Patients with known allergies to black cohosh or other members of the Ranunculaceae plant family, such as buttercup, should avoid products that contain black cohosh. In nature, black cohosh contains small amounts of salicylic acid. It is not known how much is present in commercially available preparations. As a result, patients with known allergies to aspirin or aspirin-like products, such as nonsteroidal anti-inflammatory drugs, including ibuprofen (Advil), should avoid black cohosh.
Scientific studies and natural medicine textbooks report that black cohosh is well tolerated by most people. The most common side effects are thought to be mild, such as stomach discomfort and rashes, which occur infrequently.
Interactions with drugs, supplements and other herbs have not been thoroughly studied. Just because herbs are “natural” does not mean that they are not powerful. Use of herbs can be harmful. If you are taking prescription drugs, speak with a health care professional or pharmacist before using herbs or dietary supplements.
Who should not take black cohosh?
The use of black cohosh during pregnancy has not been rigorously studied. Thus, it would be prudent for pregnant women not to take black cohosh unless they do so under the supervision of their health care provider.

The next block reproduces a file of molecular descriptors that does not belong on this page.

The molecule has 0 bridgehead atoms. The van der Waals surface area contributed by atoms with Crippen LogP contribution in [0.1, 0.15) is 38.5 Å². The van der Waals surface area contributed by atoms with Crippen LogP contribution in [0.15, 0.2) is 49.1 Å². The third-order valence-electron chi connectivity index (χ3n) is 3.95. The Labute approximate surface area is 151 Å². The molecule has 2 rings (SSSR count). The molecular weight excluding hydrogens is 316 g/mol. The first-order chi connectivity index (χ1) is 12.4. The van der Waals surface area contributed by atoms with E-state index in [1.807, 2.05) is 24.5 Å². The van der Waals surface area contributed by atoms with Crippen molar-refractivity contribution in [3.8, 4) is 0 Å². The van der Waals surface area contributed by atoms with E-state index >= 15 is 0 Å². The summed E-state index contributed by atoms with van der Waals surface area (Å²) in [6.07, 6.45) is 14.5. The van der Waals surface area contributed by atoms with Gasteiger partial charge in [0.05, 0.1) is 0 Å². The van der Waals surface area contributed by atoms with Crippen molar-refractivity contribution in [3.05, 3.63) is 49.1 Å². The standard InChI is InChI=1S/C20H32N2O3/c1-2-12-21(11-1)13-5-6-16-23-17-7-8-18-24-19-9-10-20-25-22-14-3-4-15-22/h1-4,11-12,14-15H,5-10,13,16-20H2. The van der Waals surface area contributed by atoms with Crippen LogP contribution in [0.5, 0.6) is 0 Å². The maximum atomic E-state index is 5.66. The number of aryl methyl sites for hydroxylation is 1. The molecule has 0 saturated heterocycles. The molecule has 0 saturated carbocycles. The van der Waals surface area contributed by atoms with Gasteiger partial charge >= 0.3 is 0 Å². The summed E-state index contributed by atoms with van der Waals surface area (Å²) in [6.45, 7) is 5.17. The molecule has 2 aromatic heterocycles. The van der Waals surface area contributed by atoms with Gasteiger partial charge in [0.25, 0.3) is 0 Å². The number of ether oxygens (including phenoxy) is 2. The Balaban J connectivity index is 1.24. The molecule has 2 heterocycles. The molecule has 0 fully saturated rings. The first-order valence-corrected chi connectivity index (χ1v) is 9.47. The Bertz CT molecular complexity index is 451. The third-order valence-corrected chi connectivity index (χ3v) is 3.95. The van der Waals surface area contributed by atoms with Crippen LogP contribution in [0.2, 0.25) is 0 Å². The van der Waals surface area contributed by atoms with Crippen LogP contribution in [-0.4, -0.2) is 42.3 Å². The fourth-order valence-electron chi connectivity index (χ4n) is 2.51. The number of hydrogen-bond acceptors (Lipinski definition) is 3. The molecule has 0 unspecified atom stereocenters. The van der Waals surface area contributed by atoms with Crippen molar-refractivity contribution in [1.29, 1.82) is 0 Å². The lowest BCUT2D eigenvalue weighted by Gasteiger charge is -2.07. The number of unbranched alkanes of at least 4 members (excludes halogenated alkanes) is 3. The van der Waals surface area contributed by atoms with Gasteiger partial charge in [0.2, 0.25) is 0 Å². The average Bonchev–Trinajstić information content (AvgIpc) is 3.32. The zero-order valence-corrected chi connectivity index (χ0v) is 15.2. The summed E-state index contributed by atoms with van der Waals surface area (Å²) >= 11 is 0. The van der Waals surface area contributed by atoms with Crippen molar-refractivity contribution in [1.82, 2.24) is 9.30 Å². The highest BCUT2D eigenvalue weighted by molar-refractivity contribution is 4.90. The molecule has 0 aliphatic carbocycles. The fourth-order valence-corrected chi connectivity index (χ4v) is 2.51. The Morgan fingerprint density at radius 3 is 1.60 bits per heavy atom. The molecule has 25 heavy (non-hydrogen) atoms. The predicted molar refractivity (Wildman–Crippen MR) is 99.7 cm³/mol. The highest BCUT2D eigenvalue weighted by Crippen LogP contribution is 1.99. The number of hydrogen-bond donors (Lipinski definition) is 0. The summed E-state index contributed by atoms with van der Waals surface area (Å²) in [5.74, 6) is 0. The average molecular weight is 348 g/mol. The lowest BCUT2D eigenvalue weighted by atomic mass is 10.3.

* The use of black cohosh during pregnancy has not been rigorously studied. Thus, it would be prudent for pregnant women not to take black cohosh unless they do so under the supervision of their health care provider.
* Women with breast cancer may want to avoid black cohosh until its effects on breast tissue are understood.
* Individuals with liver disorders should avoid black cohosh.
Individuals who develop symptoms of liver trouble such as abdominal pain, dark urine, or jaundice while taking the supplement should discontinue use and contact their doctor.
Yours in Good Health!
Dr. Jack and Chris Ritchason
Back to Herbs Team
Disclaimer: We do not directly dispense medical advice or prescribe the use of herbs or supplements as a form of treatment for illness. The information found on this Web Site is for educational purposes only to empower people with knowledge to take care of their own health. We disclaim any liability if the reader uses or prescribes any remedies, natural or otherwise, for him/herself or another. Historically all of these herbs & vitamin supplements may nutritionally support the bodies biological systems. Please consult a licensed health professional should a need be indicated.